Professor Henderson: Because in contemporary economies, and the likely future of the most dynamic and prosperous economies in the world, those technologies are going to be central to their competitiveness and their capacity to grow prosperous, relatively egalitarian economies. Countries that do not have some control over those technologies are going to be in trouble; it is as simple as that. We are increasingly moving away from the open, globalised economy that we have known for the past three decades or so, and inevitably—this is shown particularly in the United States itself, of course—control of, and national anchorages for, these types of technologies is going to be crucial to the economies concerned, and therefore to prosperity and all the rest of it. That is why: if Britain is not in this game, it is in serious trouble. That would be my point.

Q120       Royston Smith: Agreed, and understood. We mentioned the Made in China 2025 policy. Are there any other countries that have a similar approach? Russia, for example?

Elisabeth Braw: I am glad you asked that question, because it would be unfortunate if this turned into a discussion about China and how we stop China. The biggest challenge we have today is China, but any other country with access to a certain amount of capital can decide that it too wants to gain economic power. It will never become a superpower, of course, because only the US and China can currently make a claim to that status, but any other country that gets access to a considerable amount of capital can decide it wants to become a much more important player than it currently is, and could then start an acquisition spree similar to what we have seen from China.

At the moment, Russia does not have access to that amount of capital, and if Nord Stream is blocked, it will not even get that capital from selling gas. It just does not have the sort of capital floating around where it could go on a buying spree, and frankly—this may be a controversial view—I doubt it is as united as the Chinese Government in a way that would enable it to pursue that sort of very strategic path. Again, however, the point is not about blocking China; it is about keeping our economy safe so that others cannot raid it, so any screening should be adversary agnostic. That way, we keep our assets safe while being reasonably open to the global economy.

Professor Henderson: My short response to your question with regard to Russia is that it is not a problem. Cyber-security, yes; acquisitions of British high-tech companies of sort that we are talking about, no. The reason for that is the structure of the Russian economy. Something like 90% of Russian GDP is generated through oil, gas and other minerals and chemicals, and the other 10% is made up largely of financial speculation and real estate speculation of various sorts. Russia simply does not have the companies that have the capacities to absorb the sorts of British companies that we are talking about. So in my view, in terms of national concerns, I would say that number one is China and number two is the United States.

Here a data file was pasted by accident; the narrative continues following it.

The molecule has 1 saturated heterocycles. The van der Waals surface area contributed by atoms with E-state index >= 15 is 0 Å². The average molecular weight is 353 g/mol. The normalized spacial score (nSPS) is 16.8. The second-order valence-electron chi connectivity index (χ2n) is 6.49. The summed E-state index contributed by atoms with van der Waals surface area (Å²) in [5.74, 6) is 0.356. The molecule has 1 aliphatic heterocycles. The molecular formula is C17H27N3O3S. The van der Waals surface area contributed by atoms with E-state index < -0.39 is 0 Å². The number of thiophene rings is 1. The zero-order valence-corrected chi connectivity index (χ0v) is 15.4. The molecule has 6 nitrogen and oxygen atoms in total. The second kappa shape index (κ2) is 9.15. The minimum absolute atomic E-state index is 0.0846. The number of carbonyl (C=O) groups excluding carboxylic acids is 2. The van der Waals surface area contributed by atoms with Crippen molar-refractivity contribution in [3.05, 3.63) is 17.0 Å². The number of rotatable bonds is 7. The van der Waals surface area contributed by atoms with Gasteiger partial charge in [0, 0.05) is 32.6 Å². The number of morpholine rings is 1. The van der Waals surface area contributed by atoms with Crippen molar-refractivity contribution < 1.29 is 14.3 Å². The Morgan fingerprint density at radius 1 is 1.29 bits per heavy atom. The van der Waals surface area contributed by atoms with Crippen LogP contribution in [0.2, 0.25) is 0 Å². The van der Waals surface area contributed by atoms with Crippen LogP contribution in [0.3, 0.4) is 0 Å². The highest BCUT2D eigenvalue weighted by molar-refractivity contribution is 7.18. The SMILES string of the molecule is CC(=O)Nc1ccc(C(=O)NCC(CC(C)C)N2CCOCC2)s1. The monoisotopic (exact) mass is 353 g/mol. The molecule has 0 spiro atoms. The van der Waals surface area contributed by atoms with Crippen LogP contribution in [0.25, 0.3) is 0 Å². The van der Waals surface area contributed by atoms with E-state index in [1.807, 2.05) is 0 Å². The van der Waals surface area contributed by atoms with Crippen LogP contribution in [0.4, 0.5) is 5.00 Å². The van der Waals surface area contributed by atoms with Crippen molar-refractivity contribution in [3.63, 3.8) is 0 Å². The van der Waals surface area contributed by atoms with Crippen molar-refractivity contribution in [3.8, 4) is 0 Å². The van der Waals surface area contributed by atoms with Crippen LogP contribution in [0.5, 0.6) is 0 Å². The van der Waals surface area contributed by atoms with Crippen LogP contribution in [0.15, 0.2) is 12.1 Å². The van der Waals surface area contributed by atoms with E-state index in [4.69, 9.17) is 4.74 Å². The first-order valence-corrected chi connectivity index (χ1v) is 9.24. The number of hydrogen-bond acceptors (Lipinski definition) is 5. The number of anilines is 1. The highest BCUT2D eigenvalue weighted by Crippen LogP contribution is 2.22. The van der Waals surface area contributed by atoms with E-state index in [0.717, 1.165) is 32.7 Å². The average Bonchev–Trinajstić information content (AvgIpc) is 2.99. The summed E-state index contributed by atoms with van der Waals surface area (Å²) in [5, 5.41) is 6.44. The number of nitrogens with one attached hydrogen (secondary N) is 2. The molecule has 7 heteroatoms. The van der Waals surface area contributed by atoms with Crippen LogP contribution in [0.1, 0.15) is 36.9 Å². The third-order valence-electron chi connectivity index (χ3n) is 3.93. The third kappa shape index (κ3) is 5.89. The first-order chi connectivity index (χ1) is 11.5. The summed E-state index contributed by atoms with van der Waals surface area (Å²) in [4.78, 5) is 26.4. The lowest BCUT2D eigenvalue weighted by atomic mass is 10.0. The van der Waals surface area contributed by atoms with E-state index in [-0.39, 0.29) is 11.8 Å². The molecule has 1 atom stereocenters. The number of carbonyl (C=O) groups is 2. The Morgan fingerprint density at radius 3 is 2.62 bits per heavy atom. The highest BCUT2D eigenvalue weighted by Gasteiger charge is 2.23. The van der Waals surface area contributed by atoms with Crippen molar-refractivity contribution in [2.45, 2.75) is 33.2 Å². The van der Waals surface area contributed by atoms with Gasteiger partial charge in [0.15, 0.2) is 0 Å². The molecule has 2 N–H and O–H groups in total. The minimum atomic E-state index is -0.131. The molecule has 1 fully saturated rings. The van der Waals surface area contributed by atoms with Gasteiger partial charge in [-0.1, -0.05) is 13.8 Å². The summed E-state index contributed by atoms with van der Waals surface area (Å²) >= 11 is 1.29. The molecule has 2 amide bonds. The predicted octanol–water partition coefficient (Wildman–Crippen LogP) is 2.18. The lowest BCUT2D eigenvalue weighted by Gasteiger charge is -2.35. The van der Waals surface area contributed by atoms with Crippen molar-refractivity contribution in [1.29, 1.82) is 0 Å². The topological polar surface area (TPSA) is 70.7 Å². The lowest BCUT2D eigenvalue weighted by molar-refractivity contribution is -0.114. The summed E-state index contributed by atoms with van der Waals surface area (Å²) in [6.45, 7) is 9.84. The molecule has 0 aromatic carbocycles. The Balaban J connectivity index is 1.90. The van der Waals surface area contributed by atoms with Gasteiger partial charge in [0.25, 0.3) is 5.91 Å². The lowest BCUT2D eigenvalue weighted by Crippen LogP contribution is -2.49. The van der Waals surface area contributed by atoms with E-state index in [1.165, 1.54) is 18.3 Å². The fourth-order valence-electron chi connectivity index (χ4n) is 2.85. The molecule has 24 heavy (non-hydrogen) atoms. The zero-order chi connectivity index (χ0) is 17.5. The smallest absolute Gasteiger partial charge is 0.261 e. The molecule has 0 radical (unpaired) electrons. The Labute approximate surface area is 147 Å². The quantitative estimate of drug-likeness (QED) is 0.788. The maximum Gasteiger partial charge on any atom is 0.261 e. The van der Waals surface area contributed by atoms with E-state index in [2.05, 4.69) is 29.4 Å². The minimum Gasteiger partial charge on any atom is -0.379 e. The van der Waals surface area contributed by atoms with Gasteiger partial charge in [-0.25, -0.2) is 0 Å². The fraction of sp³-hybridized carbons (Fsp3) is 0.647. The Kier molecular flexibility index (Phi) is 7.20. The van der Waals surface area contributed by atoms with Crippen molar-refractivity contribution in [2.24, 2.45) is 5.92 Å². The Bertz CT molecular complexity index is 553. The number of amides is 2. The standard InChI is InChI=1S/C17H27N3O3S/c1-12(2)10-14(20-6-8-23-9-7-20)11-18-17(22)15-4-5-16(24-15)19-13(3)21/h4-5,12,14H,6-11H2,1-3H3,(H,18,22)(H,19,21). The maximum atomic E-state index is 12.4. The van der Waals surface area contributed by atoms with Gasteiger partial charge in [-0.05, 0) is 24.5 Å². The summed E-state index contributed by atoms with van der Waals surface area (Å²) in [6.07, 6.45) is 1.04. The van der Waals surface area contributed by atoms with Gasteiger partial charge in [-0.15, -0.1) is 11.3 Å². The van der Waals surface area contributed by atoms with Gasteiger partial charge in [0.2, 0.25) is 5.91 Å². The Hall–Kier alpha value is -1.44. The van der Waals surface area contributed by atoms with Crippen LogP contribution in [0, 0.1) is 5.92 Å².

Chair: Alicia, you wanted to come in.

Q121       Alicia Kearns: This is a follow-up to that point, Professor Henderson. Countries such as Russia may not engage in what we call straightforward asset stripping, but obviously they do conduct sophisticated industrial espionage. Should we not consider espionage and takeovers on the same continuum of economic interference?

Professor Henderson: Clearly, those issues overlap, but it surely needs to be done on a case-by-case basis. It ought to be able to have parallel mechanisms—they already exist, of course, to some extent—that can deal with the issues of cyber-security. What we are really talking about, in terms of asset stripping and acquisitions of British high-tech companies, is the companies of other countries, for better or worse, absorbing that innovative capacity and IP, and building up their corporate base in those areas as a result of that. So those are, in some cases, related issues, but it seems to me they need to be kept separate to a large extent.

Q122       Alicia Kearns: Ms Braw, I can see that you wanted to come in on that.

Elisabeth Braw: Yes, I think there is a fundamental difference between the two, which is that espionage is illegal and buying companies is legal. That is the juncture where we are now—where aggression can take forms that are not prevented or banned by legislation, but that clearly need to be addressed by legislation. Otherwise what is to prevent countries, through their companies, continuing to weaken us? That is where the fundamental difference is.

Q123       Alicia Kearns: I agree. I think the issue is that if we think of it in terms of what is currently legal and what is not—espionage—we almost fall into the trap, which is that we recognise that those states do not operate based on what is legal and what is not, and they would deploy any lever of influence they have to effect their goals. In terms of that, I think it is important that we move to seeing asset stripping as on a spectrum, shall we say, with economic interference—sorry, espionage. In terms of the implications of hostile takeovers, can we yet categorise the types of technologies that are most sought after by hostile actors? On the other level, while they might not those most sought after, which types are most concerning and should be most strongly protected?